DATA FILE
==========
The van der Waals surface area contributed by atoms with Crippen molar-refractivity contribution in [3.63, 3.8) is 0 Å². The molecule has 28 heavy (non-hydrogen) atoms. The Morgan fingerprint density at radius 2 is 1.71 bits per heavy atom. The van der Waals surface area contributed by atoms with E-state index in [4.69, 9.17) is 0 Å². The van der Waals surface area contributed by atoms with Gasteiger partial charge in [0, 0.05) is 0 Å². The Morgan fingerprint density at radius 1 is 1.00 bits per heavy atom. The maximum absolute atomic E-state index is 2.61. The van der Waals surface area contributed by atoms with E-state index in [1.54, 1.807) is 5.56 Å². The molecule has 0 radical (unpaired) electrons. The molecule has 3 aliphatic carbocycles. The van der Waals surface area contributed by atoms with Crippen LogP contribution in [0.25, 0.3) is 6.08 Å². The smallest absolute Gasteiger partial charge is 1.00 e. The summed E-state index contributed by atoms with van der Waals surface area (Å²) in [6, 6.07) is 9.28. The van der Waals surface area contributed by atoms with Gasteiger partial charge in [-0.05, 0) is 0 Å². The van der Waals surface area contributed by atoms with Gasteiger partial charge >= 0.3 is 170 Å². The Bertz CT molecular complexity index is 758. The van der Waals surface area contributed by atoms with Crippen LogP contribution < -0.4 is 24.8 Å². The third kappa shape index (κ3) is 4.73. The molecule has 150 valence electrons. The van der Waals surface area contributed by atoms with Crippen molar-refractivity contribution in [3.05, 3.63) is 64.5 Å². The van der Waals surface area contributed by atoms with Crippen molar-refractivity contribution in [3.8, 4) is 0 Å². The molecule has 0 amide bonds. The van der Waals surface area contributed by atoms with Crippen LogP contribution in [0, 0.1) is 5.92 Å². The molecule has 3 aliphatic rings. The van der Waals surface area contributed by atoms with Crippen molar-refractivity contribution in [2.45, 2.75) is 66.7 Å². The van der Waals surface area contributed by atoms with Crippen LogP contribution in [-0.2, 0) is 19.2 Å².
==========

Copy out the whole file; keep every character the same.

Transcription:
The van der Waals surface area contributed by atoms with Crippen molar-refractivity contribution in [3.63, 3.8) is 0 Å². The molecule has 28 heavy (non-hydrogen) atoms. The Morgan fingerprint density at radius 2 is 1.71 bits per heavy atom. The van der Waals surface area contributed by atoms with E-state index in [4.69, 9.17) is 0 Å². The van der Waals surface area contributed by atoms with Gasteiger partial charge in [0, 0.05) is 0 Å². The Morgan fingerprint density at radius 1 is 1.00 bits per heavy atom. The maximum absolute atomic E-state index is 2.61. The van der Waals surface area contributed by atoms with E-state index in [1.54, 1.807) is 5.56 Å². The molecule has 0 radical (unpaired) electrons. The molecule has 3 aliphatic carbocycles. The van der Waals surface area contributed by atoms with Crippen LogP contribution in [0.25, 0.3) is 6.08 Å². The smallest absolute Gasteiger partial charge is 1.00 e. The summed E-state index contributed by atoms with van der Waals surface area (Å²) in [6, 6.07) is 9.28. The van der Waals surface area contributed by atoms with Gasteiger partial charge in [-0.05, 0) is 0 Å². The van der Waals surface area contributed by atoms with Gasteiger partial charge >= 0.3 is 170 Å². The Bertz CT molecular complexity index is 758. The van der Waals surface area contributed by atoms with Crippen LogP contribution < -0.4 is 24.8 Å². The third kappa shape index (κ3) is 4.73. The molecule has 150 valence electrons. The van der Waals surface area contributed by atoms with Crippen molar-refractivity contribution in [3.05, 3.63) is 64.5 Å². The van der Waals surface area contributed by atoms with Crippen molar-refractivity contribution in [3.8, 4) is 0 Å². The molecule has 0 amide bonds. The van der Waals surface area contributed by atoms with Crippen LogP contribution in [0, 0.1) is 5.92 Å². The molecule has 3 aliphatic rings. The van der Waals surface area contributed by atoms with Crippen molar-refractivity contribution in [2.45, 2.75) is 66.7 Å². The van der Waals surface area contributed by atoms with Crippen LogP contribution in [-0.2, 0) is 19.2 Å².